It used to be a haven.
When I was little, I was always in the water. Eventually, I fled to the sanctity of the lanes to avoid high-school drama. Nothing like a good workout, body screaming down the pool, to take your mind off chemistry tests and French homework. There, I knew what to expect, and it was the one place I loved bringing my best every day.
If your alarm goes off every morning at 4:45 just so you can swim, you’re probably going to get better at it somehow. And I did. Not great. Just barely good enough to know I didn’t necessarily have to be done after four years of high school.
I did two uneventful years at one small university, then transferred to a slightly larger one. I had a fabulous junior year. Great friends, and for me, great times, in the pool and out. I never forgot that I was a mediocre athlete at best, but I surprised myself with what I could do when I worked hard. I had never been happier, and I was so excited for my senior year.
Until it started.
I struggled at my first meet. Disappointed but optimistic, I toweled my hair and my tears and I turned my focus forward. Next time would be better.
But it wasn’t. I was getting slower and slower, and worst of all, it hurt. I searched, but this time, I couldn’t find solace through my fogged-up goggles.
I swam and I slept. Nothing else. I hung a blanket over my window to keep the world away. I woke up disoriented, bewildered, in the dark ““ was it time for morning or afternoon practice? Had I been to class? It didn’t matter. Numbly, I put my contacts in, drew the hood of my sweatshirt over my unbrushed hair and plodded off to the pool, barely able to stand straight.
This went on until I found out I had mono, and then it still went on. Nobody would tell me to quit, and I wasn’t strong enough ““ or perhaps, some days, I was too strong ““ to tell myself.
Four days a week, we ran. Six days a week, we swam. Twice a day. I didn’t love it anymore. I didn’t love anything anymore.
Sick as a dog and barely able to walk straight, much less steer as I swam, I finished the season, and I even had a fun and fairly successful race at the conference meet. But it was never the same. By the time I felt human again, I felt like I was out of touch, and I was definitely out of time.
And then I dropped it. I never thought about swimming. I reached a point where I could be thankful for what it had done for me, and that’s where I stopped. I couldn’t let it back into my life, ever again.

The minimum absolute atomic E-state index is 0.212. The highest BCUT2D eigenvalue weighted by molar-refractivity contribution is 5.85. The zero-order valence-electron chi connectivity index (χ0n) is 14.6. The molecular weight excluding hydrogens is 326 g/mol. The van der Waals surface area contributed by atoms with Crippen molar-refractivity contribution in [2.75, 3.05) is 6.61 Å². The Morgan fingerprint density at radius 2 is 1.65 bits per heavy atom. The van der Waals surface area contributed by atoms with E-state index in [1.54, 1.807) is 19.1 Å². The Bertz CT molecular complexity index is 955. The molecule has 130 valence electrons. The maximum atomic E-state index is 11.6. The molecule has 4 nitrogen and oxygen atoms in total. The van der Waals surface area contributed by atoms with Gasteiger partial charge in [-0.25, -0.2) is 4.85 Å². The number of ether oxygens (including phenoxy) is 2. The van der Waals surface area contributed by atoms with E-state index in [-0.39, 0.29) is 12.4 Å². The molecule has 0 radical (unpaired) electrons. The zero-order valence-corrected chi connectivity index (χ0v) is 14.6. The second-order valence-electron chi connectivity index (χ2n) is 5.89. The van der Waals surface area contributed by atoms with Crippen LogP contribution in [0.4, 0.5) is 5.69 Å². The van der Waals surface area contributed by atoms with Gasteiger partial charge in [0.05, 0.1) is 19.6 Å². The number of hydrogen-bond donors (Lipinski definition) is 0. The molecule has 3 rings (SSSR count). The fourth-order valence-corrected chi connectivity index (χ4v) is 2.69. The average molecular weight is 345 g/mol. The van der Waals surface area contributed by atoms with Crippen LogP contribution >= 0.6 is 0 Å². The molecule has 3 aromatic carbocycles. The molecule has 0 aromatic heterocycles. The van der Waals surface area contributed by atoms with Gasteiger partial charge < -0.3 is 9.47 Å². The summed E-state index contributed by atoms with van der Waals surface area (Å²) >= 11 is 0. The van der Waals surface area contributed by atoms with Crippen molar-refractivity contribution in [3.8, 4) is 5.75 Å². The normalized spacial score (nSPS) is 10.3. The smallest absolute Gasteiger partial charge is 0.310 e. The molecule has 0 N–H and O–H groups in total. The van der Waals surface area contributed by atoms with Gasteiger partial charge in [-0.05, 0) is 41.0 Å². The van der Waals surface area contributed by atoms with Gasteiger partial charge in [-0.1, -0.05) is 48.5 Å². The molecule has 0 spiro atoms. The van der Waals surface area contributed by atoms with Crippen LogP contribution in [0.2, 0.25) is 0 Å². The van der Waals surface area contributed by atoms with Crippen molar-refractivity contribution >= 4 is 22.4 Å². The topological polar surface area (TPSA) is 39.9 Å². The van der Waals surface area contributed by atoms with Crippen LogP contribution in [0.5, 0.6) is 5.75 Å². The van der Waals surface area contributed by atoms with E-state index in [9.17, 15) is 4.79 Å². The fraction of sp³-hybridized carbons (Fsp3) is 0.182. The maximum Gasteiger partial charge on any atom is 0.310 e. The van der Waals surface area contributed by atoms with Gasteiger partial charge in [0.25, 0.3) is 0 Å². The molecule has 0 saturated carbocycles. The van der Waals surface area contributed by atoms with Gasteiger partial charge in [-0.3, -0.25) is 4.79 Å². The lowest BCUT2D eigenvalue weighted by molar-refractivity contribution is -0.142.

Years went by. I tried running, cardio classes and even yoga ““ which I actually liked quite a bit. Tangled goggles and twisted swim caps, still smelling faintly of chlorine, were relegated to the bottom of an unused gym bag. I threw out my collection of mildewing, knotted swimsuits.
But something was out of joint. Years later, I realized what it was: I missed racing.
This was surprising. I have always been taciturn and yielding; for me, daily activities fail to ignite the fire of competition. But once I thought about the thrill, how the adrenaline used to course through my veins, I couldn’t stop. I knew how much I had loved it, how much it had once meant. But I wasn’t just afraid of swimming ““ I was afraid of trying. Setting off to reconquer the peak of where I had once been was foolish, and I knew it. What could there be to gain?
Still, it tugged at me.
So I did what came naturally, and I pictured the pool. Even in a quiet room, I heard the humming of the beast at 5:55 a.m. on a winter morning, all the pipes and machines purring and grinding together to chlorinate the thousands of gallons of liquid like clockwork. It was quietly alive, pulsing and shimmering, before it finally gave way to one brave swimmer (never me) at the stroke of 6.
Then there was nothing but the easy, rhythmic slop of the water in the gutters, intensifying in the next five minutes as 20 more people dove in, and arms became windmills and feet became motors and lane lines bobbed with the energy and within moments it was as though the place had never been empty.
My heart once beat to those sounds, and given a half a chance, I know it could again. Over 15 years, combined with the sweat of a thousand practices and the dull roar of a hundred teammates ““ friends ““ screaming from the side of dozens of pools, half a chance was all I ever really needed.
After four years, I reneged on my pledge to stay dry. I start Masters swimming this week. We’ll see how it goes.